Please tell us the top facts about your talk. It discloses a vulnerability that affects Linux systems encrypted with Luks, and how it can be abused to escalate privileges: CVE-2016-4484 Includes a sketch of the boot sequence with a deeper insight into the initrd Linux process A brief discussion about why complexity is the enemy of security: The whole system needs to be observed. A practical real working demo attack will be presented. How did you come up with it? Was there something like an initial spark that set your mind on creating this talk? Well, this is a difficult question. Basically, it is an attitude in front of the computer. When we start a research line, we don’t stop digging until the ultimate doubt and question is addressed. After the GRUB 28 bug, we keep reviewing the rest of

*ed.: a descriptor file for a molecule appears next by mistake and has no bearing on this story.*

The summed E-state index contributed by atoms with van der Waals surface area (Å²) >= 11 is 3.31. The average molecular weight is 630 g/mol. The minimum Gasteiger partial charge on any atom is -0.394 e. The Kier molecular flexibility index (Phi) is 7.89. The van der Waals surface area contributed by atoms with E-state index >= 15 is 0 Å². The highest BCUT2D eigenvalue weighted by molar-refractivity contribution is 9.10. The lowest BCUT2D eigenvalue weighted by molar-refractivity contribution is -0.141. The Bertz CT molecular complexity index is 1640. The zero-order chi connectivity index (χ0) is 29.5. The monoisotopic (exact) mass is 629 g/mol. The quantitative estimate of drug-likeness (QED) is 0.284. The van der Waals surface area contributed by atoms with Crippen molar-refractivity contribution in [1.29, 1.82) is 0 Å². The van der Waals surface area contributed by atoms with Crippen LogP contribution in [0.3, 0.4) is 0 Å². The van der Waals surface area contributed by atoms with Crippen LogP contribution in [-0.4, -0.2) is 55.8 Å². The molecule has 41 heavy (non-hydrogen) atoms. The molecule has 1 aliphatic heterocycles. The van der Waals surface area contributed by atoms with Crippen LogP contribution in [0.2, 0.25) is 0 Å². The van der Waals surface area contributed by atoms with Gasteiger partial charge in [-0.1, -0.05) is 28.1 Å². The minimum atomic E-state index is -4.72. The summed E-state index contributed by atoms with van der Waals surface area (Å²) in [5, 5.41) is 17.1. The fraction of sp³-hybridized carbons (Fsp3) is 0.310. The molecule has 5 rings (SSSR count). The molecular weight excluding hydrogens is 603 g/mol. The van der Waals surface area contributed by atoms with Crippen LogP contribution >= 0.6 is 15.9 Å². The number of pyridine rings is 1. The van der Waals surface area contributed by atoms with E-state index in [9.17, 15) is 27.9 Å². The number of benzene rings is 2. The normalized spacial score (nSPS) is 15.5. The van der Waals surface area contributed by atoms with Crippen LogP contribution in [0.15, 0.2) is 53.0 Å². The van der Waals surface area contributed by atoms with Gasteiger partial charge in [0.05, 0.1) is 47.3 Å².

The Internet Protocol Version 6 (IPv6) is the successor to the currently main IP Version 4 (IPv4). IPv6 was designed to address the need for more addresses and for a better routing of packets in a world filled with billions of networks and addresses alike. Once you decide to develop a new protocol, you have the chance to avoid all the mistakes of the past. You can even design security features from the start. That’s the theory. In practice IPv6 has had its fair share of security problems. There has been a lot of research, several vulnerabilities have been discussed at various security conferences. DeepSec 2014 features a presentation called Safer Six – IPv6 Security in a Nutshell held by Johanna Ullrich of SBA Research, a research centre for information security based in Vienna.